Six scientific programs
The research is organised along six scientific programs:
- Pushing the limits of MRI
- Multiscale brain functional architecture
- Linking Genetics and phenotypic variability with brain anatomy and function
- Increasing knowledge on brain development and plasticity
- Elucidating cognitive codes (language, calcul, consciousness, ...)
Four Research units
Neurospin is organized four laboratories whose activities combine research and support to the research programs :
- NMR methodological research for imaging and spectroscopy (UNIRS, lab leader Cyril Poupon),
- Neurocomputing (UNATI, lab leader Vincent Frouin),
- Clinical research (UNIACT, lab leader Lucie Hertz-Pannier, MD),
- Cognitive neuroimaging (Unicog, lab leader Stanislas Dehaene, also a Member of the Academy of Sciences)
The NeuroSpin platform (managed by Jean-Robert Deverre) has nearly 11000 m² of laboratories, offices, technical facilities, and seminar space. This platform consists of both a clinical facility for hosting normal human participants and patients, including children, with 8 beds, test/examination rooms, a nursing facility, a mock scanner and an ICU (for studies of consciousness), as well as a preclinical facility for small animals (several hundreds of mice, transgenic mice and rats) and primates (30 animals, including trained primates). NeuroSpin also houses several laboratories (electronics, chemistry, biology, histology, etc.). NeuroSpin has been developed specifically with the idea of being a platform for different research teams to use (see platform access policy).
Benefiting from CEA expertise in magnet and NMR technology, NeuroSpin is being equipped with unique MRI systems operating at ultra high magnetic field strengths (UHF) not yet available elsewhere in the world, as well as related tools and an advanced computer platform. The use of UHF for MR studies is attractive for several reasons. Firstly, the signal to noise ratio (SNR) increases approximately in proportion to field strength. This gain can be used to either increase spatial resolution beyond that available at lower field strengths or traded off against other imaging parameters such as scan time. Secondly, additional contrast mechanisms come into play. The most obvious example of this are images which are weighted to reflect local differences in susceptibility, which are now producing images of the in-vivo human brain in unprecedented detail. Thirdly, for MRS, an additional advantage is the greater separation of spectral lines, allowing the discrimination of peaks that overlap at lower field.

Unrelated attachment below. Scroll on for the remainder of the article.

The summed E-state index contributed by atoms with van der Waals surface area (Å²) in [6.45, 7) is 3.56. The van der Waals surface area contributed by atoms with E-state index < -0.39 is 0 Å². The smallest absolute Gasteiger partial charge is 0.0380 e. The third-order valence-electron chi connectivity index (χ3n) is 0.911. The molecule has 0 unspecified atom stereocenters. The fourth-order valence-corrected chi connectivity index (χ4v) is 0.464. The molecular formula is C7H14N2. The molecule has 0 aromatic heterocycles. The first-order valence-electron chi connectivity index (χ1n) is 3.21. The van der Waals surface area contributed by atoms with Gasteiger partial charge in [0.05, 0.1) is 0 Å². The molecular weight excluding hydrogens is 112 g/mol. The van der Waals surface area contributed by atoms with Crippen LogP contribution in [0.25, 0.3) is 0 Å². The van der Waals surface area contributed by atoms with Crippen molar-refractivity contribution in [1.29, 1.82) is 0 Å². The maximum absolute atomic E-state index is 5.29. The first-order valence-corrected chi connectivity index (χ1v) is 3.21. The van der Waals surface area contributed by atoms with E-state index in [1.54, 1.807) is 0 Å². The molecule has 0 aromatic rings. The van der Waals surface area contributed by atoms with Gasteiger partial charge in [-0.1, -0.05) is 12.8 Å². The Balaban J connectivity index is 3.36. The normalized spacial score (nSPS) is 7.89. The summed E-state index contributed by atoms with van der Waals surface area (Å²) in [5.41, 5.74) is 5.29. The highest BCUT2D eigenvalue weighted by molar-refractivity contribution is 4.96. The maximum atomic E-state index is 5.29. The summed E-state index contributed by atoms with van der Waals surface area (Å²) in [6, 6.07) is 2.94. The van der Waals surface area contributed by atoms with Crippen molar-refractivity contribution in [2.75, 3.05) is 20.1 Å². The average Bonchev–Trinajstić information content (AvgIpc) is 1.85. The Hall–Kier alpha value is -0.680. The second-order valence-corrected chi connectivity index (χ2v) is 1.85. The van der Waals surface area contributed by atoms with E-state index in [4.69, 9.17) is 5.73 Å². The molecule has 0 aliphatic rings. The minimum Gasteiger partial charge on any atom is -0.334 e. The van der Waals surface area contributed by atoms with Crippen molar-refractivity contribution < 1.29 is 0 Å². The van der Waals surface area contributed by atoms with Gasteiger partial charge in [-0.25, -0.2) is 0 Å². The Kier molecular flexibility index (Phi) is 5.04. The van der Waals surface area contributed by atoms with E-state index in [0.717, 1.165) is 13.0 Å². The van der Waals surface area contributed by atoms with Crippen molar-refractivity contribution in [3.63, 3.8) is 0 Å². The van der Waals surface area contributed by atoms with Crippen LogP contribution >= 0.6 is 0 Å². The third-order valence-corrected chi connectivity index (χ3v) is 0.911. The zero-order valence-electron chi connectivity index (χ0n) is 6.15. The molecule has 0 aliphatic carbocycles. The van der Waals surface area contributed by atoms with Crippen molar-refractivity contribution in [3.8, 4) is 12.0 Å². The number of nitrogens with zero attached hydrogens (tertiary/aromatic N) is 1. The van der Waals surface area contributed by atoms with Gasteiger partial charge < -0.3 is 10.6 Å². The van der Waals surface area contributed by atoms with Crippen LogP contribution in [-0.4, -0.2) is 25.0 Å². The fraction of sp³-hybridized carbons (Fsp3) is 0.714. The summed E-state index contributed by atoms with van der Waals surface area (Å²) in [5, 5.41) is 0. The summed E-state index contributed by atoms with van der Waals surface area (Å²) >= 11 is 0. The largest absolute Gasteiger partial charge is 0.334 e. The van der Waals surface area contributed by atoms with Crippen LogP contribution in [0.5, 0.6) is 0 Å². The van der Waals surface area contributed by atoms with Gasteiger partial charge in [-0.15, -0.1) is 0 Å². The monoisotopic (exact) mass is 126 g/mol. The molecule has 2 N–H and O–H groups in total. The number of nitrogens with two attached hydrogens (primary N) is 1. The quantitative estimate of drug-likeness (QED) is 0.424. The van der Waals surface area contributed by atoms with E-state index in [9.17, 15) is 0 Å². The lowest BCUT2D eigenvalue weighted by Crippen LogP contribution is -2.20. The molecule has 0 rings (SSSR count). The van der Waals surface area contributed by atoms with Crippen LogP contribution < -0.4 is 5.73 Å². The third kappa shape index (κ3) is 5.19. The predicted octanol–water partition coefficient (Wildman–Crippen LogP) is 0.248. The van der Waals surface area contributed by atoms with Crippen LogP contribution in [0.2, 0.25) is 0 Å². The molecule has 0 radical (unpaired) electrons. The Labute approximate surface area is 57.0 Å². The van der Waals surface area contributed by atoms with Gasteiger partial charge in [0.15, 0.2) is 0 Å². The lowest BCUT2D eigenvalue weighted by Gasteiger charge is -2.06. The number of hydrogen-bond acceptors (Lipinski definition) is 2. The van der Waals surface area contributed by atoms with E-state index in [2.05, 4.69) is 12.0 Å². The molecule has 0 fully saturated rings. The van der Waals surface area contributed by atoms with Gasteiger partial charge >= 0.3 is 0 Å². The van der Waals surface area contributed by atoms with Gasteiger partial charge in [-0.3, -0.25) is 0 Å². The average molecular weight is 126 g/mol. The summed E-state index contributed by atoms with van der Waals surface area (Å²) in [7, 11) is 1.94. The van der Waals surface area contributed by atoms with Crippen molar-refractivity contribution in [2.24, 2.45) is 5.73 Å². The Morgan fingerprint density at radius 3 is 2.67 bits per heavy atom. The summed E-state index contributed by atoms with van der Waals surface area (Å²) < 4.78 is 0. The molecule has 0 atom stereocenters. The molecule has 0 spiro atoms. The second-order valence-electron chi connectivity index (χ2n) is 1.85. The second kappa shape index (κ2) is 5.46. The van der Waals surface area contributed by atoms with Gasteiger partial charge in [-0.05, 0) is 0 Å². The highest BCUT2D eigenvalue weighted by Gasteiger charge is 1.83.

Neurospin is neither a center of neurosciences or biology, nor a center of MRI physics. Such centers already exist at other sites in the world. Our objective is different: we wish to join together on the same location the methodological and neurobiological players so that they develop, in synergy, the tools and the models which will enable them to better understand the working of the human brain in normal and deficient conditions. This intimate and strong coupling between neuroimaging methodology and applications makes NeuroSpin very different from other structures more dedicated to neurosciences. The results of this project should impact clinical, artificial intelligence, social sciences and industrial fields. A point that must be emphasized is that the equipment, methodologies, and human resources needed for imaging humans are mostly the same as those used on animals. That is the reason why the grouping of teams around a state-of-the-art imaging facility, dedicated to both human and animal studies, appears as an ideal solution, both from scientific and biomedical as well as economic points of view. This concept, which we are trying bring to life between NeuroSpin and MIRCen within I²BM, is now adopted in many developed nations, who are anxious to optimize the return from very heavy investments, whether public or private.